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I wrote recently about Twitter advertising that job applicants should like to drink beer. I still think this advert was poorly judged, but after some reflection I wonder if I reacted too hastily. One of the reasons that Twitter’s advert stood out to me was that few job adverts bother to say anything about the company culture. It seems to me like maybe Twitter is on to something here.
Culture varies a lot between companies, and getting the right cultural fit between employee and employer is a big part of making the relationship a successful and long-lasting one. So why do we so often leave culture until the last stage of the interview, usually in the “so, do you have any questions for us?” phase? Why are we content that organisational culture is so often judged by simple stereotypes: “They are a start-up! They can’t be bureaucratic!”
I suspect one reason is that the people writing the job descriptions and running the interviews lack the skill to effectively communicate about non-technical aspects of the job. Sure, we all know words like “dynamic” and “entrepreneurial”, but these are hackneyed to the point of being useless, like the proverbial “good team player” that every applicant describes themselves as. Another sticking point might be the difficulty of communicating about the culture on behalf of the whole company. I can describe the technical aspects of a role pretty objectively, but in describing the subjective aspects there’s a much higher chance that I’ll say the wrong thing and get myself in trouble.
Another issue, and I suspect a significant one, is that any statement about culture necessarily dissuades some people. This is simple information theory: if a description doesn’t put some people off, then it isn’t conveying any information. Descriptions that appeal to everyone will (unless they are simply and objectively disprovable) be slapped on every job advert. Although companies are usually interested in finding people who are a good fit, in markets where qualified employees are in short supply (as in software at the moment), there’s a great deal of resistance to cutting down the field of prospective candidates in any way.
A better way to go about this might be to identify some qualities for comparison that are deliberately divisive. These would form axes where neither extreme was right or wrong. If we can come up with some kind of de facto standardisation of this, then companies need not lose out by being honest—indeed over the longer term they would lose out more by pretending to be something they aren’t. Eventually, it might reach the point where companies look like they have something to hide if they don’t publish these details.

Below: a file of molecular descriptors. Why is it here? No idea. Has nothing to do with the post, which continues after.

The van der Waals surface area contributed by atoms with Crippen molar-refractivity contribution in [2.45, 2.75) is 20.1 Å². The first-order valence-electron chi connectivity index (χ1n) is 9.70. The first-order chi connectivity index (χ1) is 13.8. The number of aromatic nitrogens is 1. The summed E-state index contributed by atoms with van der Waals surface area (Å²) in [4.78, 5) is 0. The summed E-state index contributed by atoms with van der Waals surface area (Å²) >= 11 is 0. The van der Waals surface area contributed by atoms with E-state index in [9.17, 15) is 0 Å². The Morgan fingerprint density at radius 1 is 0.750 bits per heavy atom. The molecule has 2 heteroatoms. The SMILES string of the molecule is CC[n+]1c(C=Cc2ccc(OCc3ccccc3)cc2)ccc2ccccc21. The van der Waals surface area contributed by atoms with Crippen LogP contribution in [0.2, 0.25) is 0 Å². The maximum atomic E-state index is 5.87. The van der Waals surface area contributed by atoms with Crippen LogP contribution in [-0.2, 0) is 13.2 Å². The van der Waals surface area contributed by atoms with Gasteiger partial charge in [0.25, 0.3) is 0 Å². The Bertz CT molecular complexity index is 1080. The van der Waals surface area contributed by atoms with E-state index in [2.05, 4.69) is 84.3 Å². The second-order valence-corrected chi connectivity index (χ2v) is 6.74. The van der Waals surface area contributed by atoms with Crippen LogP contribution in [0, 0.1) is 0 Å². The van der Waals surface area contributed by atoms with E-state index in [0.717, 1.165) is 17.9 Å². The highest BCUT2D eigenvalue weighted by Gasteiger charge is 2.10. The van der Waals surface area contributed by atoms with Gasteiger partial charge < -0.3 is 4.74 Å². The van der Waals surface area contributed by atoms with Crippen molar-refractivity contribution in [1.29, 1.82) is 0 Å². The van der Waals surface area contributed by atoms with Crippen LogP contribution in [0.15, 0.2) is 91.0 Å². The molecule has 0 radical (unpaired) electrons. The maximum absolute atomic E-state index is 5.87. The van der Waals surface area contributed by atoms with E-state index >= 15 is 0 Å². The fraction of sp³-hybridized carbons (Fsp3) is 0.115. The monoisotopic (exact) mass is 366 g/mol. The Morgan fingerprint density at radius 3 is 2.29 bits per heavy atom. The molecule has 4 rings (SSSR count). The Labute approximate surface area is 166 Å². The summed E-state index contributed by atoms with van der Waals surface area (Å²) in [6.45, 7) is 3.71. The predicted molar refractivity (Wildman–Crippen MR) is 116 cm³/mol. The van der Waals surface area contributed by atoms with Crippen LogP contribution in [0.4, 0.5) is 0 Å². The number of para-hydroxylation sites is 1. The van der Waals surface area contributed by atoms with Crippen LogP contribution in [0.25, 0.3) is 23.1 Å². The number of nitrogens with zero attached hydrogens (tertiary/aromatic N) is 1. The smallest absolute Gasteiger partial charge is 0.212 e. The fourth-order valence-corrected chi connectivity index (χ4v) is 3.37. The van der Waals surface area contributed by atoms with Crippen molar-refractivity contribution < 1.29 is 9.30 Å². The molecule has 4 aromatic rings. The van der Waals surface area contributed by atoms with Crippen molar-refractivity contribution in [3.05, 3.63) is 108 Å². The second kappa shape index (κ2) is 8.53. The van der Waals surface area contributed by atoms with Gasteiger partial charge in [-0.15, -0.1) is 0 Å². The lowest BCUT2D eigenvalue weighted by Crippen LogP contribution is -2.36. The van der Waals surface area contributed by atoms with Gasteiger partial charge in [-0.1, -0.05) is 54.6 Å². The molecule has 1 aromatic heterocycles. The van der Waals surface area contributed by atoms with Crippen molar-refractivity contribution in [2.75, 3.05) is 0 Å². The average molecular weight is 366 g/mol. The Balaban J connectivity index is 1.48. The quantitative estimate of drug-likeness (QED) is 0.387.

In Cultures and Organisations: Software for the Mind, Geert Hofstede identifies a number of statistically significant variations between organisation cultures, which I’ll loosely summarise:
- Process-oriented vs. results-oriented: In a process-oriented culture people follow their job description, while in a results-oriented culture they do what’s necessary for the end result. If this sounds like the former is obviously “wrong”, consider safety-critical work where performing to a consistent standard is more desirable than performing better with occasional lapses.
- Employee-oriented vs. job-oriented: In an employee-oriented culture the company takes more interest in an employee’s life outside work, including any personal problems that may affect their work. On the negative side, some people find this overbearing.
- Parochial vs. professional: In the former model, employees identify more strongly with the organisation they are a part of, while in the latter case their strongest identity is with their type of job.
- Open systems vs. closed systems: Open companies are very open to outsiders joining the company, and new people quickly feel “at home”. Closed companies are less open to outsiders, but once people become accepted by the team they can enjoy stronger and more stable relationships.
- Loose control vs. tight control: Looser companies have fewer rules (explicit and implicit) about standard of dress, behaviour etc., and tend to have less punctual meetings and more irreverent talk about the company.
- Pragmatic vs. normative: Pragmatic cultures respond to the needs of the market, while normative cultures tend to follow rules or structures that are viewed as unchangeable.
In my experience, software companies tend to cluster at the same general places on each of these axes, so perhaps these aren’t the ideal ways of judging. Even so, there’s some room for information to be conveyed: just because I like an organisation that’s pragmatic and results-oriented doesn’t mean that I want an organisation that’s jammed right up against the far extremes on these axes. Choosing between a company that’s 60% pragmatic versus one that is 75% pragmatic may feel like small potatoes, but the consequences of employment decisions play out over many years, so I think we can afford to be picky.